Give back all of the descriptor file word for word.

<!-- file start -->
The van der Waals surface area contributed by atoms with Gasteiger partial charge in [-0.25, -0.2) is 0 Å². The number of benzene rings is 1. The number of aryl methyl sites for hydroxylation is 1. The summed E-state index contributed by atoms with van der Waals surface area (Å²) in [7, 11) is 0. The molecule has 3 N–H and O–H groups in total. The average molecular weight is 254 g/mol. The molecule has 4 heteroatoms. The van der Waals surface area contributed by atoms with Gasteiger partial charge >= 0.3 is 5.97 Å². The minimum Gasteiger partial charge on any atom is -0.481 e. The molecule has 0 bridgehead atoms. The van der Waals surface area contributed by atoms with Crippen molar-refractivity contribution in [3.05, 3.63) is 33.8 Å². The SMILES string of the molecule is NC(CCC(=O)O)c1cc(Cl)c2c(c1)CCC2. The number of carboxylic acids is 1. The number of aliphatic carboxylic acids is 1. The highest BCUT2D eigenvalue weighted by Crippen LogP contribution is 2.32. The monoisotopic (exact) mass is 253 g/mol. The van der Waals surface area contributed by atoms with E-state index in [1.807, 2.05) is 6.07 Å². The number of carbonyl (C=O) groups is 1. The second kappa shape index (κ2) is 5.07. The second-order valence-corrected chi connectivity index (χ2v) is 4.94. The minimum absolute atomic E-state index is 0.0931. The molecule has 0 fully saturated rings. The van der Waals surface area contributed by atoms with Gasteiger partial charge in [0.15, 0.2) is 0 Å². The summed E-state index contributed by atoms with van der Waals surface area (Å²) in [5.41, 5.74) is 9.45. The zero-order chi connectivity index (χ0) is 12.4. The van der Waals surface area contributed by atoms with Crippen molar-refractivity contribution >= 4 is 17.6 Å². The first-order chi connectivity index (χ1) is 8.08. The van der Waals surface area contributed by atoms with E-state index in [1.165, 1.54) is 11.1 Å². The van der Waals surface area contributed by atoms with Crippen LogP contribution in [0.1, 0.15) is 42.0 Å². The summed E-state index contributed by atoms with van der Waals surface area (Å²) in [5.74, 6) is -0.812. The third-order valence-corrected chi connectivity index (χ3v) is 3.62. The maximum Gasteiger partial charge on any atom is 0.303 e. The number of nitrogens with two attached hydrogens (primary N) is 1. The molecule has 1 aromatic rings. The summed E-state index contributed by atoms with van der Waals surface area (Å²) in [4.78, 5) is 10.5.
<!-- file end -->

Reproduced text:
The van der Waals surface area contributed by atoms with Gasteiger partial charge in [-0.25, -0.2) is 0 Å². The number of benzene rings is 1. The number of aryl methyl sites for hydroxylation is 1. The summed E-state index contributed by atoms with van der Waals surface area (Å²) in [7, 11) is 0. The molecule has 3 N–H and O–H groups in total. The average molecular weight is 254 g/mol. The molecule has 4 heteroatoms. The van der Waals surface area contributed by atoms with Gasteiger partial charge >= 0.3 is 5.97 Å². The minimum Gasteiger partial charge on any atom is -0.481 e. The molecule has 0 bridgehead atoms. The van der Waals surface area contributed by atoms with Crippen molar-refractivity contribution in [3.05, 3.63) is 33.8 Å². The SMILES string of the molecule is NC(CCC(=O)O)c1cc(Cl)c2c(c1)CCC2. The number of carboxylic acids is 1. The number of aliphatic carboxylic acids is 1. The highest BCUT2D eigenvalue weighted by Crippen LogP contribution is 2.32. The monoisotopic (exact) mass is 253 g/mol. The van der Waals surface area contributed by atoms with E-state index in [1.807, 2.05) is 6.07 Å². The number of carbonyl (C=O) groups is 1. The second kappa shape index (κ2) is 5.07. The second-order valence-corrected chi connectivity index (χ2v) is 4.94. The minimum absolute atomic E-state index is 0.0931. The molecule has 0 fully saturated rings. The van der Waals surface area contributed by atoms with Gasteiger partial charge in [0.15, 0.2) is 0 Å². The summed E-state index contributed by atoms with van der Waals surface area (Å²) in [5.41, 5.74) is 9.45. The zero-order chi connectivity index (χ0) is 12.4. The van der Waals surface area contributed by atoms with Crippen molar-refractivity contribution >= 4 is 17.6 Å². The first-order chi connectivity index (χ1) is 8.08. The van der Waals surface area contributed by atoms with E-state index in [1.165, 1.54) is 11.1 Å². The van der Waals surface area contributed by atoms with Crippen LogP contribution in [0.1, 0.15) is 42.0 Å². The summed E-state index contributed by atoms with van der Waals surface area (Å²) in [5.74, 6) is -0.812. The third-order valence-corrected chi connectivity index (χ3v) is 3.62. The maximum Gasteiger partial charge on any atom is 0.303 e. The number of nitrogens with two attached hydrogens (primary N) is 1. The molecule has 1 aromatic rings. The summed E-state index contributed by atoms with van der Waals surface area (Å²) in [4.78, 5) is 10.5.